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our musical selves

georges-braque-www-guggenheim-org

Georges Braque ‘Guitar, Glass and Fruit Dish on Sideboard from http://www.guggenheim.org

I have been thinking for some time of writing about music as part of our set of ‘selves’, long before Bob Dylan was awarded the Nobel prize for Literature!  Since music is an everyday part of most people’s lives, and universal to all cultures in our diverse human world, it should have its own space on this blog.

Music is certainly the basis for more than one of my everyday identities.  For over ten years I’ve been a member of a variety of local choirs, formal and informal. (I am currently part of a small ‘chamber’ choir).  With these different groups I have sung a wide range of music from traditional African songs to large, choral works by Berlioz, Handel, Karl Jenkins, and Brahms.

193222batala-croppedA year ago I also joined a samba/reggae drum band and entered into a new world of rhythms and movement.  According to Ian Cross, a musicologist, the Igbo word, nqwa, which we translate as ‘music’, encompasses singing, playing instruments and dancing.  The sum of these is what ‘music’ means to these people in Nigeria.  Singing is a tiny part of the music we make in the band, but choreographed movement is as important as the drumming, unlike the choir, where embodied action is much more static, and concerned with the lungs, throat and mouth rather than the whole body.  Being part of this band, and performing outside of buildings, in our public spaces, feels like this wider kind of music making, which is not surprising as our rhythms originate from the mixed cultural spaces of North Brazil.

After lengthy periods of ‘apprenticeship’, I can now say I belong to both of these groups.  They draw on quite separate parts of the local community, and my ‘drumming’ self feels distant from my ‘choir’ self – two groups of people making different kinds of music that draw on distinct cultural traditions and networks.

LIPS Choir

Lips Choir, London, (not one of the choirs I have been a member of), photo taken by Michael Eden, on Timeout blog 2014

There is little spatial or social overlap between the two, yet, I move comfortably between them, unifying them within my particular body and mind, and adding them to my other ‘selves’ that I have chosen, or inherited.

For most of my life though, I didn’t actively make music – I was not able to think of myself as having anything ‘musical’ to contribute.  Possibly, I was too busy taking risks in other ways.  But music has always been a part of my everyday life, intertwined with all my experiences, through listening, and through dancing.  Certain concerts I’ve been to are like memory markers in my mind – such as those by Leonard Cohen and Salif Keita in Barcelona, and Ella Fitzgerald in Manchester – mental places I can go back to, and catch the ghosts of fleeting happiness.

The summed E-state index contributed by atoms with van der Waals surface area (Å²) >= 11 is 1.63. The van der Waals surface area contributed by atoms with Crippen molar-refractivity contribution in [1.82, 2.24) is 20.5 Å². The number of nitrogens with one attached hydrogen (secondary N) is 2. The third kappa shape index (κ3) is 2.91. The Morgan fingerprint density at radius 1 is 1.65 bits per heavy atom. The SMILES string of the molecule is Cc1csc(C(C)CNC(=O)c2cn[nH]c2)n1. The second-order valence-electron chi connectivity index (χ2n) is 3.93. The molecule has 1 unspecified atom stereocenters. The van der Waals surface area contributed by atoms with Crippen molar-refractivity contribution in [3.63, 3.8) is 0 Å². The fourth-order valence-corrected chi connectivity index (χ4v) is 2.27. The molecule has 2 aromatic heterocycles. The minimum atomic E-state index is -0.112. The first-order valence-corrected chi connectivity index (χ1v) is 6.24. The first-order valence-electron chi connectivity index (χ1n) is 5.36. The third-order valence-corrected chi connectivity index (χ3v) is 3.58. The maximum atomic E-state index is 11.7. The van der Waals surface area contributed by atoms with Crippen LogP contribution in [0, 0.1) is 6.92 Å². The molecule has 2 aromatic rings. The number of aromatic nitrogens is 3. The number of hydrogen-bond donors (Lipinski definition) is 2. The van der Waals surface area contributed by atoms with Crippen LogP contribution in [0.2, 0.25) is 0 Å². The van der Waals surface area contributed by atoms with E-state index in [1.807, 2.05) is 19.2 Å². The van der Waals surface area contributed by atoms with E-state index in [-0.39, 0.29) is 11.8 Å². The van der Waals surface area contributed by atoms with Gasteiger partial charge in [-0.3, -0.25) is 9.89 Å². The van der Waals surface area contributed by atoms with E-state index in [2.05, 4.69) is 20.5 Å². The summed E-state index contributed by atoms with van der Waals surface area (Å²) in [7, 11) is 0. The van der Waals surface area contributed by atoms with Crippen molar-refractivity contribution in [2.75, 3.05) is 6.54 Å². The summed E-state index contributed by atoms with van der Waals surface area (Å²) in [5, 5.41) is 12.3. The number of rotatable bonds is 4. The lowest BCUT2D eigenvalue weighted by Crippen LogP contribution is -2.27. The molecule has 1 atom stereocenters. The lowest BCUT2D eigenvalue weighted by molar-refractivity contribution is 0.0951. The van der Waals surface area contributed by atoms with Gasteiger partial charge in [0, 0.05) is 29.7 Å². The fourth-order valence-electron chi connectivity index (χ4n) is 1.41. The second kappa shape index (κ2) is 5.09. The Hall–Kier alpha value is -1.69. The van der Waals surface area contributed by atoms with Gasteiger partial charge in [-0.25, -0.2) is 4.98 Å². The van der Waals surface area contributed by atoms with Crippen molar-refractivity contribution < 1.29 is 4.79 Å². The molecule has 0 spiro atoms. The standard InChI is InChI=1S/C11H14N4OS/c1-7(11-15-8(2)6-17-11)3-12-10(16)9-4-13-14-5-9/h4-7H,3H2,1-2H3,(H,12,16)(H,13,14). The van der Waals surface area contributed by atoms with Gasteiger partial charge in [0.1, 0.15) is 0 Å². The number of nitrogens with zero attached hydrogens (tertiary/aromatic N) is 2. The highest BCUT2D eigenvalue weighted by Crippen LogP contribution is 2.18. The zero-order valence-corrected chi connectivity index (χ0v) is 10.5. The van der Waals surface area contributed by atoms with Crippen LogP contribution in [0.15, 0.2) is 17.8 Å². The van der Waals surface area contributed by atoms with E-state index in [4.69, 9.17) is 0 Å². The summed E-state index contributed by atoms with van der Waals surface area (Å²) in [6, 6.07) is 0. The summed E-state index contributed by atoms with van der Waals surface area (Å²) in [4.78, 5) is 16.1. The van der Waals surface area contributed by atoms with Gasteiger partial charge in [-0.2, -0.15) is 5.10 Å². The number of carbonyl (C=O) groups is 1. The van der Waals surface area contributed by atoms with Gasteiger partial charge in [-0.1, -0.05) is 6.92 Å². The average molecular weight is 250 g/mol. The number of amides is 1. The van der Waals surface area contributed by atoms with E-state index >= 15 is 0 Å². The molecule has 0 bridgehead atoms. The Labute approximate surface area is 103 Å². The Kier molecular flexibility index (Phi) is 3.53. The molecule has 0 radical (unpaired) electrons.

Music, however you define it, is, of course, so important in our lives because of its intimacy with our emotions.  It expresses them, and produces them in the listeners, in complex ways. Ludwig Wittegenstein, who could be said to be an epitome of ‘the intellectual’, spending his life wrestling with theory, was also passionate about music (although he limited this passion to a handful of German composers such as Beethoven, Mozart and Brahms).  His involvement in this music was as just as intense as his engagement with trying to change the way we see things, such as the language we use.  He became a ‘virtuoso’ whistler, and could whistle whole movements of symphonies.  Listening to, and performing music in this way helped him through his periods of black despair and depression.

Apparently, some evolutionary theorists argue that music is just a ‘by-product’ of other human survival competencies, because it does not ‘produce’ anything essential to survival. They say its disappearance from our worlds would change nothing.  For me, this kind of reasoning results from a detachment from the theorists’ own bodies and emotions, and from the everyday world that surrounds them.  It ignores the ways music can rescue us from emotional darkness, as it did with Wittgenstein,  as well as the ways it is threaded through our celebrations on being alive, of longing and belonging.

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Jan Vermeer ‘The music lesson’ from commons.wikimedia.org

Reading

‘Music, Cognition, Culture, and Evolution’.  Ian Cross, Annals New York Academy of Sciences, 2006, 930.

‘The Imaginary African: Music, identity and Race’.  Nicholas Cook, Samuel Colerigde-Taylor Newsletter, 2015, 38.

‘Ludwig Wittgenstein: the duty of genius.’  Ray Monk, 1990, Vintage.